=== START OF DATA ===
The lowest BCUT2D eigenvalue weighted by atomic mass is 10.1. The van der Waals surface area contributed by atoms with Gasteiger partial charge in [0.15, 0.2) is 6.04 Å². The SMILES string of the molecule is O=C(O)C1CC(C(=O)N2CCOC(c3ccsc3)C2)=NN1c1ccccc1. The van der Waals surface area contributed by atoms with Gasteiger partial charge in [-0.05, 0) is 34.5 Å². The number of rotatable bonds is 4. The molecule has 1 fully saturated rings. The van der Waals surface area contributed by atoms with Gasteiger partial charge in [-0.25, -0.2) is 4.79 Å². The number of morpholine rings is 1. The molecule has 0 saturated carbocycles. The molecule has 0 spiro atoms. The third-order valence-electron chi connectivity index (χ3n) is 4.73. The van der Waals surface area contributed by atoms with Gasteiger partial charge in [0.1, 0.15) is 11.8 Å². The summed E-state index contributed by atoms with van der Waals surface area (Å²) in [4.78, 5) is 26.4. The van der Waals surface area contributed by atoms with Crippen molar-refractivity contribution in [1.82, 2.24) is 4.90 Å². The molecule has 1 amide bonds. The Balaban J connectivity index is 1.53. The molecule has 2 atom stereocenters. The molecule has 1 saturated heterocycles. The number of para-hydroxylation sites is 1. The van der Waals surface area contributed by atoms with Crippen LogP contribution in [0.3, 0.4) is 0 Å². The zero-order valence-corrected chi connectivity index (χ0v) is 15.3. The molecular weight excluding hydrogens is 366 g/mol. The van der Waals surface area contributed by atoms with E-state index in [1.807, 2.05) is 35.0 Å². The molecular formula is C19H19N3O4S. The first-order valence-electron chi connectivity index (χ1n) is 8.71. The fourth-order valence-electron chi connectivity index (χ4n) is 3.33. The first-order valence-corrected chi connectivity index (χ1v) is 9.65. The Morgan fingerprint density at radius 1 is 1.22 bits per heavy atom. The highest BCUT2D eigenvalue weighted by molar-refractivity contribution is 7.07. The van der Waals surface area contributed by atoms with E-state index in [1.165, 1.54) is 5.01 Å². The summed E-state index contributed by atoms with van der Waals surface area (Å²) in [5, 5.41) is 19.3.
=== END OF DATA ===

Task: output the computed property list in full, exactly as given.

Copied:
The lowest BCUT2D eigenvalue weighted by atomic mass is 10.1. The van der Waals surface area contributed by atoms with Gasteiger partial charge in [0.15, 0.2) is 6.04 Å². The SMILES string of the molecule is O=C(O)C1CC(C(=O)N2CCOC(c3ccsc3)C2)=NN1c1ccccc1. The van der Waals surface area contributed by atoms with Gasteiger partial charge in [-0.05, 0) is 34.5 Å². The number of rotatable bonds is 4. The molecule has 1 fully saturated rings. The van der Waals surface area contributed by atoms with Gasteiger partial charge in [-0.25, -0.2) is 4.79 Å². The number of morpholine rings is 1. The molecule has 0 saturated carbocycles. The molecule has 0 spiro atoms. The third-order valence-electron chi connectivity index (χ3n) is 4.73. The van der Waals surface area contributed by atoms with Gasteiger partial charge in [0.1, 0.15) is 11.8 Å². The summed E-state index contributed by atoms with van der Waals surface area (Å²) in [4.78, 5) is 26.4. The van der Waals surface area contributed by atoms with Crippen molar-refractivity contribution in [1.82, 2.24) is 4.90 Å². The molecule has 1 amide bonds. The Balaban J connectivity index is 1.53. The molecule has 2 atom stereocenters. The molecule has 1 saturated heterocycles. The number of para-hydroxylation sites is 1. The van der Waals surface area contributed by atoms with Crippen LogP contribution in [0.3, 0.4) is 0 Å². The zero-order valence-corrected chi connectivity index (χ0v) is 15.3. The molecular weight excluding hydrogens is 366 g/mol. The van der Waals surface area contributed by atoms with E-state index in [1.807, 2.05) is 35.0 Å². The molecular formula is C19H19N3O4S. The first-order valence-electron chi connectivity index (χ1n) is 8.71. The fourth-order valence-electron chi connectivity index (χ4n) is 3.33. The first-order valence-corrected chi connectivity index (χ1v) is 9.65. The Morgan fingerprint density at radius 1 is 1.22 bits per heavy atom. The highest BCUT2D eigenvalue weighted by molar-refractivity contribution is 7.07. The van der Waals surface area contributed by atoms with E-state index in [1.165, 1.54) is 5.01 Å². The summed E-state index contributed by atoms with van der Waals surface area (Å²) in [5, 5.41) is 19.3.